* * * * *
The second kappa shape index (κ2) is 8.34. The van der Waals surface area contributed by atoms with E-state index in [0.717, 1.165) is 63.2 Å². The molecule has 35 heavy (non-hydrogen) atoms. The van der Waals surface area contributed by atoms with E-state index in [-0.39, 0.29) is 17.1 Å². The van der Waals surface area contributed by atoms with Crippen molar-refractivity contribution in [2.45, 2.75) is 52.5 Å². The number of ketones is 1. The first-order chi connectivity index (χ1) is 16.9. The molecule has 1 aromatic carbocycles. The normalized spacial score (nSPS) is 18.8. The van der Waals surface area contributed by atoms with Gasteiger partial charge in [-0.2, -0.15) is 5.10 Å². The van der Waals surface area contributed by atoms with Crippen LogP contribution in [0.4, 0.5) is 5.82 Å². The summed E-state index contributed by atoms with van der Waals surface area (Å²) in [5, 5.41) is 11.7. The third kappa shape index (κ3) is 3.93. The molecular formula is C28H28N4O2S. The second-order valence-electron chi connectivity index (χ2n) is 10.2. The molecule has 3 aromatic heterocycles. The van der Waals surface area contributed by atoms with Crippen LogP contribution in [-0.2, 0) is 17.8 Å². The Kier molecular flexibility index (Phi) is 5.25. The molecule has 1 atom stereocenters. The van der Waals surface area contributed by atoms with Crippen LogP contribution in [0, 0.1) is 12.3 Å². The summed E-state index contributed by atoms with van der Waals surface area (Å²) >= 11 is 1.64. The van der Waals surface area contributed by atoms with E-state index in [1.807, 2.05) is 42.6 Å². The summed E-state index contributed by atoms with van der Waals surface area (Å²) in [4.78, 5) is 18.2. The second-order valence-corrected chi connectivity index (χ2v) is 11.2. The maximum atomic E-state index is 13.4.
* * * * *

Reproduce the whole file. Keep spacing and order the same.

The second kappa shape index (κ2) is 8.34. The van der Waals surface area contributed by atoms with E-state index in [0.717, 1.165) is 63.2 Å². The molecule has 35 heavy (non-hydrogen) atoms. The van der Waals surface area contributed by atoms with E-state index in [-0.39, 0.29) is 17.1 Å². The van der Waals surface area contributed by atoms with Crippen molar-refractivity contribution in [2.45, 2.75) is 52.5 Å². The number of ketones is 1. The first-order chi connectivity index (χ1) is 16.9. The molecule has 1 aromatic carbocycles. The normalized spacial score (nSPS) is 18.8. The van der Waals surface area contributed by atoms with Gasteiger partial charge in [-0.2, -0.15) is 5.10 Å². The van der Waals surface area contributed by atoms with Crippen LogP contribution in [0.4, 0.5) is 5.82 Å². The summed E-state index contributed by atoms with van der Waals surface area (Å²) in [5, 5.41) is 11.7. The third kappa shape index (κ3) is 3.93. The molecular formula is C28H28N4O2S. The second-order valence-electron chi connectivity index (χ2n) is 10.2. The molecule has 3 aromatic heterocycles. The van der Waals surface area contributed by atoms with Crippen LogP contribution in [-0.2, 0) is 17.8 Å². The Kier molecular flexibility index (Phi) is 5.25. The molecule has 1 atom stereocenters. The van der Waals surface area contributed by atoms with Crippen LogP contribution in [0, 0.1) is 12.3 Å². The summed E-state index contributed by atoms with van der Waals surface area (Å²) >= 11 is 1.64. The van der Waals surface area contributed by atoms with E-state index in [1.807, 2.05) is 42.6 Å². The summed E-state index contributed by atoms with van der Waals surface area (Å²) in [4.78, 5) is 18.2. The second-order valence-corrected chi connectivity index (χ2v) is 11.2. The maximum atomic E-state index is 13.4.